Local artist , and designer of the jacket for A Message from Martha, Carry Akroyd, once painted this hedge because it was so beautiful (see below).
But the actual hedge, last summer, looked more like this… (the left hand side)
I recently received this account from the owner of the hedge which clears up the mystery. By agreement, no names are mentioned.
The following is the true explanation of the sad demise of our once beautiful hedge on the Clopton to Thurning road. This also serves to put all the so-called knowledgeable people right. After a lifetime (50 + years, third generation) of responsible farming, and never having killed a hedge by cutting one ‘at the wrong time’, or spraying one with chemicals, it was with great shock and sadness to see the hedge in question start to die. It was at first a complete mystery to us. Eventually it came to light that the neighbouring farmer, when returning to his farm after spraying a field next to us in the Autumn of 2013, failed to fold the nearside boom of his sprayer up properly, nor turn his pump off, allowing chemical (Roundup) to be continually sprayed along a short bit of his hedge, but about 1 mile of ours on his left. When he eventually realised his error he pulled into our gateway at the end of the hedge, and sorted it all out, but of course it was too late, the damage was done. Of course this did not come to light until signs of the hedge dying became obvious the following year (2014). We are having to wait until this spring (2015) to see what happens, as there is a potential insurance claim.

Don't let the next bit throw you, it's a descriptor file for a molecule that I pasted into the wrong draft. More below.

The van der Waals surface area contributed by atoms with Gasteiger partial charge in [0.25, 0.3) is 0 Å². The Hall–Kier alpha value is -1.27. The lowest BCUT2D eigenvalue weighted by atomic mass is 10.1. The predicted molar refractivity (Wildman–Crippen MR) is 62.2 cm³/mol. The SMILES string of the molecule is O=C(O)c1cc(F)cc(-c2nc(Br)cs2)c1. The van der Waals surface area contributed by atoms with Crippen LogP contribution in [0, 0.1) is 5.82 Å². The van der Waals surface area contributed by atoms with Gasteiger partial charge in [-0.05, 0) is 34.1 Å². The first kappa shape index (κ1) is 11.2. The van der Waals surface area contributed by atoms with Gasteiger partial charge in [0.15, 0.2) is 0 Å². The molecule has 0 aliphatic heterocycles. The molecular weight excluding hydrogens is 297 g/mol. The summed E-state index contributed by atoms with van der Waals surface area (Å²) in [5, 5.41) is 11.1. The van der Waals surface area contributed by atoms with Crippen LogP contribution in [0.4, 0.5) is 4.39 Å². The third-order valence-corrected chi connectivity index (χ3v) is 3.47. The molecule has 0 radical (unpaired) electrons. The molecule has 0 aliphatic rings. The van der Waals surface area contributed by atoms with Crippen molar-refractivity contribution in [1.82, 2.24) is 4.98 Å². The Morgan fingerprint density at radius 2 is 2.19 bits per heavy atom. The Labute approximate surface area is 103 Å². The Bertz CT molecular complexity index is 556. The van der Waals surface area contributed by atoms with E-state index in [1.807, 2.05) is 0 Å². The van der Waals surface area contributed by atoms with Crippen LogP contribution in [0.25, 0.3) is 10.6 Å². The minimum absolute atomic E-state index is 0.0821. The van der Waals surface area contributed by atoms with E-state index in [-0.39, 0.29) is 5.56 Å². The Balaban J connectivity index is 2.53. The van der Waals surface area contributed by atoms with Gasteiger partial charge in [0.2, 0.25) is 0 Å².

To say we were upset at the possibility of losing such a lovely, mature hedge is an understatement. If it has to be replanted, it is a sad fact that, as it will take many, many years to grow into something substantial, we will not still be alive to see it mature, but at least future generations will.
Anyone who knows us knows that we are very conscientious about nature and wildlife and are very careful about such things, this is born out by the fact that there is a wonderful variety of birds, mammals etc on the farm, which I enjoy photographing day after day.
So, there we go. An accident; a sad accident by a local farmer. Mystery solved. I’ve agreed to go and look at the hedge again next spring and I’ll update you on the state of play. Fingers crossed for green shoots of recovery.